It’s not a ‘mandated’ part of their career path or required by law, instead the employer does it to keep their staff informed around issues or events that may affect the sector, the company as a whole or their job role specifically.
This type of training could be anything from a refresher course in a warehouse on how to correctly lift to how to prevent phishing scams in an office setting.
So the world’s heading towards online CPD and we’re all agreed that’s a good thing, but what does/will ‘good’ online CPD look like though?
It’s a big question, with no ‘right’ answer… except cloudThing are going to answer it anyway (of course).
The first and most important thing is to ensure that any CPD training that’s conducted, whether it be mandated or just general improvement, be part of a structured, long term plan that improves the individual’s knowledge and empowers them to excel in their role rather than a tick box exercise.
Research conducted on the effectiveness of CPD training consistently shows that it’s most effective when it’s sustained, consistent and everyone involved understands its benefits.
CPD is only really at its most effective when it’s fully relevant to the individual.
If you’re planning on running CPD sessions for large groups, then it’s worth considering breaking them up into smaller units with tailored content that best addresses their interests and/or skill levels.
The first step is in considering how you’ll conduct the CPD online.
Virtual lessons are perhaps the quickest route, putting several students on a Microsoft Teams call in front of a teacher. This approach is basically a replication of the classroom environment but with the added benefit of remote access.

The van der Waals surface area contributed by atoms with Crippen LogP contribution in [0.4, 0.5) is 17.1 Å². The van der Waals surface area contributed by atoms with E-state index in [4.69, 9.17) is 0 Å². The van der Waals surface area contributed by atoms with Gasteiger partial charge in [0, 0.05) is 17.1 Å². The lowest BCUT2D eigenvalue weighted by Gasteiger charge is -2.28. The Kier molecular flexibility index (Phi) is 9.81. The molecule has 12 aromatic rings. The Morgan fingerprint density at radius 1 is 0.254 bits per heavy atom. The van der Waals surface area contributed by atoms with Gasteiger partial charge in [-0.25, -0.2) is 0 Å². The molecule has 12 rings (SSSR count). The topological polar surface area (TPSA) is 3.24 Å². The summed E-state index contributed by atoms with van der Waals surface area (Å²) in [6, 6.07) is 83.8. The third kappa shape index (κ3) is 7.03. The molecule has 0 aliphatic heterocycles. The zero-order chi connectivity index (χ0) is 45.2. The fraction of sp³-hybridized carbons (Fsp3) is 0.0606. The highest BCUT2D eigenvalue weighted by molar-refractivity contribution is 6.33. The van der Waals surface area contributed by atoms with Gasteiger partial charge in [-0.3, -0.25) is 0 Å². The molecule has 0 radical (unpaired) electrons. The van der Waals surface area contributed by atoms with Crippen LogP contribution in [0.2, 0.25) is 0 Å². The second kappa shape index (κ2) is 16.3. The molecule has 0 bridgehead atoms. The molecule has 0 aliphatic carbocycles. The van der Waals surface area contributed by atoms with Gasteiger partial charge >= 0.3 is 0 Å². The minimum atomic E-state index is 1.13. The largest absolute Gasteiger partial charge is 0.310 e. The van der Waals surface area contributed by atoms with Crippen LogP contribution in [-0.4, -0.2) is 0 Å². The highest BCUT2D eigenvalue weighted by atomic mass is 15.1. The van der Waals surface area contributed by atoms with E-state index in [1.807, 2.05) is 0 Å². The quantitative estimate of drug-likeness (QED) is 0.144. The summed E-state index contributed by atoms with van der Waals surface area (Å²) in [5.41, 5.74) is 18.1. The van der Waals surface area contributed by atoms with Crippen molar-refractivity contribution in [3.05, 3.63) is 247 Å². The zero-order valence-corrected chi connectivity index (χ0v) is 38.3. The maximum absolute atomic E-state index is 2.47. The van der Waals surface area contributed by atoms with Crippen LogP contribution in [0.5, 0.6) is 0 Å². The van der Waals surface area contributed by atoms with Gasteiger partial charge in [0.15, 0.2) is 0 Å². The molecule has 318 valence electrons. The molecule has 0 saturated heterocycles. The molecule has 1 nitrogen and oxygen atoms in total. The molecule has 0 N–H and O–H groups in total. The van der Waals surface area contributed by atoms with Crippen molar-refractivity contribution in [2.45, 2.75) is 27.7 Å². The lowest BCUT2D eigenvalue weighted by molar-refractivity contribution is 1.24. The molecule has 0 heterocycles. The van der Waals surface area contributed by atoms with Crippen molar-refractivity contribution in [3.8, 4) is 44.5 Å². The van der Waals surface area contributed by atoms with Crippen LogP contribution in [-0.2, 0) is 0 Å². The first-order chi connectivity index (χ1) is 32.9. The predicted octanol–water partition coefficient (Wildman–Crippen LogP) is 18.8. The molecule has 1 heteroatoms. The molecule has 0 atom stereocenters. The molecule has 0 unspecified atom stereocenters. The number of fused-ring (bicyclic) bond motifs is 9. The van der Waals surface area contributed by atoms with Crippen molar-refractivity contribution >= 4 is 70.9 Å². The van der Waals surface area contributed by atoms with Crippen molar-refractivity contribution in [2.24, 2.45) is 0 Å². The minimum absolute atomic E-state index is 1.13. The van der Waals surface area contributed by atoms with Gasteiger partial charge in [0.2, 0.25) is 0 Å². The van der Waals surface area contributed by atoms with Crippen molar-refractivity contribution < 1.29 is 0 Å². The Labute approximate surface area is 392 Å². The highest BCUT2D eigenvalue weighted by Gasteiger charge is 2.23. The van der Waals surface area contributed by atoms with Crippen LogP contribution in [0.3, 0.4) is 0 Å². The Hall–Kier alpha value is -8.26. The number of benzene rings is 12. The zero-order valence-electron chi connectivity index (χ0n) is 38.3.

This makes everything a lot more convenient for everyone involved but adds little to the experience (with many arguing it may even detract from it) although it does mean that most course materials such as textbooks or handouts can be offered to the trainee free online, which is a huge benefit to individuals on a budget or to organisations paying for their staff.
So how can technology be used to make online CPD’s ‘better’ or more efficient rather than just empowering remote access?
The name of the game here is automation!
Many of the processes around CPD can be automated with many new improvements being added too.
Record Your Sessions: Probably the quickest ‘win’ to save time/resources/costs is to record your training sessions. If it’s a subject that gets repeated a lot, rather than conducting a new session every time you can record it once and let people watch it as and when needed.